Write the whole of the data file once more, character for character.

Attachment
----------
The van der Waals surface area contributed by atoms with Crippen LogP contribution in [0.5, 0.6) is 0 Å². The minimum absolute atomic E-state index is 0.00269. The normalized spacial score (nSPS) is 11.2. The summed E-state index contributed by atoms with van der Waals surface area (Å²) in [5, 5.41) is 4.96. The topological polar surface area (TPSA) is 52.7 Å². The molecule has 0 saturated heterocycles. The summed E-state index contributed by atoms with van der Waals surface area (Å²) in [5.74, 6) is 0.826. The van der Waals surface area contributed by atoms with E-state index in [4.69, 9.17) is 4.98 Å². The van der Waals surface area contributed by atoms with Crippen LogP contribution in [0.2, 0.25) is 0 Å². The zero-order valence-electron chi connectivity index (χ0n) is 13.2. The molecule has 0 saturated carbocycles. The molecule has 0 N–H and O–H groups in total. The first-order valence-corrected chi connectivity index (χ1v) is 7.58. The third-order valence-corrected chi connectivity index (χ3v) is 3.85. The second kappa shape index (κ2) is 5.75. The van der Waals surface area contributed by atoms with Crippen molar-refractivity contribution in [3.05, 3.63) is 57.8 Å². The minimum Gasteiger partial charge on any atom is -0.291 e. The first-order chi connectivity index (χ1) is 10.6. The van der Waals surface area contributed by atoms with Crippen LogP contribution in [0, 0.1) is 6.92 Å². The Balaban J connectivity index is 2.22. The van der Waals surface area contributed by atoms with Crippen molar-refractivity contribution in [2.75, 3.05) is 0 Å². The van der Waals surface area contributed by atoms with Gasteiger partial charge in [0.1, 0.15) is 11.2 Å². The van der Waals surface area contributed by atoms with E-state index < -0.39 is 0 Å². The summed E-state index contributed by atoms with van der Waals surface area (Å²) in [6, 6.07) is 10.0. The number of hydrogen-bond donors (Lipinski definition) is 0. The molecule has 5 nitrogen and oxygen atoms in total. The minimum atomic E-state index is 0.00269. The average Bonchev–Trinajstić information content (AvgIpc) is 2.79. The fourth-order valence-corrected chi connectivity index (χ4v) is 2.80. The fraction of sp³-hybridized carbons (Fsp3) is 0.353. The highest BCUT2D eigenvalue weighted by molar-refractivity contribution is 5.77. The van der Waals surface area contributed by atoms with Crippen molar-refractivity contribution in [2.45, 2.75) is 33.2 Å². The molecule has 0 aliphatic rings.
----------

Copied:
The van der Waals surface area contributed by atoms with Crippen LogP contribution in [0.5, 0.6) is 0 Å². The minimum absolute atomic E-state index is 0.00269. The normalized spacial score (nSPS) is 11.2. The summed E-state index contributed by atoms with van der Waals surface area (Å²) in [5, 5.41) is 4.96. The topological polar surface area (TPSA) is 52.7 Å². The molecule has 0 saturated heterocycles. The summed E-state index contributed by atoms with van der Waals surface area (Å²) in [5.74, 6) is 0.826. The van der Waals surface area contributed by atoms with E-state index in [4.69, 9.17) is 4.98 Å². The van der Waals surface area contributed by atoms with Crippen LogP contribution in [0.2, 0.25) is 0 Å². The zero-order valence-electron chi connectivity index (χ0n) is 13.2. The molecule has 0 saturated carbocycles. The molecule has 0 N–H and O–H groups in total. The first-order valence-corrected chi connectivity index (χ1v) is 7.58. The third-order valence-corrected chi connectivity index (χ3v) is 3.85. The second kappa shape index (κ2) is 5.75. The van der Waals surface area contributed by atoms with Crippen molar-refractivity contribution in [3.05, 3.63) is 57.8 Å². The minimum Gasteiger partial charge on any atom is -0.291 e. The first-order chi connectivity index (χ1) is 10.6. The van der Waals surface area contributed by atoms with Crippen LogP contribution in [0, 0.1) is 6.92 Å². The Balaban J connectivity index is 2.22. The van der Waals surface area contributed by atoms with Crippen molar-refractivity contribution in [2.75, 3.05) is 0 Å². The van der Waals surface area contributed by atoms with Gasteiger partial charge in [0.1, 0.15) is 11.2 Å². The van der Waals surface area contributed by atoms with E-state index < -0.39 is 0 Å². The summed E-state index contributed by atoms with van der Waals surface area (Å²) in [6, 6.07) is 10.0. The number of hydrogen-bond donors (Lipinski definition) is 0. The molecule has 5 nitrogen and oxygen atoms in total. The minimum atomic E-state index is 0.00269. The average Bonchev–Trinajstić information content (AvgIpc) is 2.79. The fourth-order valence-corrected chi connectivity index (χ4v) is 2.80. The fraction of sp³-hybridized carbons (Fsp3) is 0.353. The highest BCUT2D eigenvalue weighted by molar-refractivity contribution is 5.77. The van der Waals surface area contributed by atoms with Crippen molar-refractivity contribution in [2.45, 2.75) is 33.2 Å². The molecule has 0 aliphatic rings.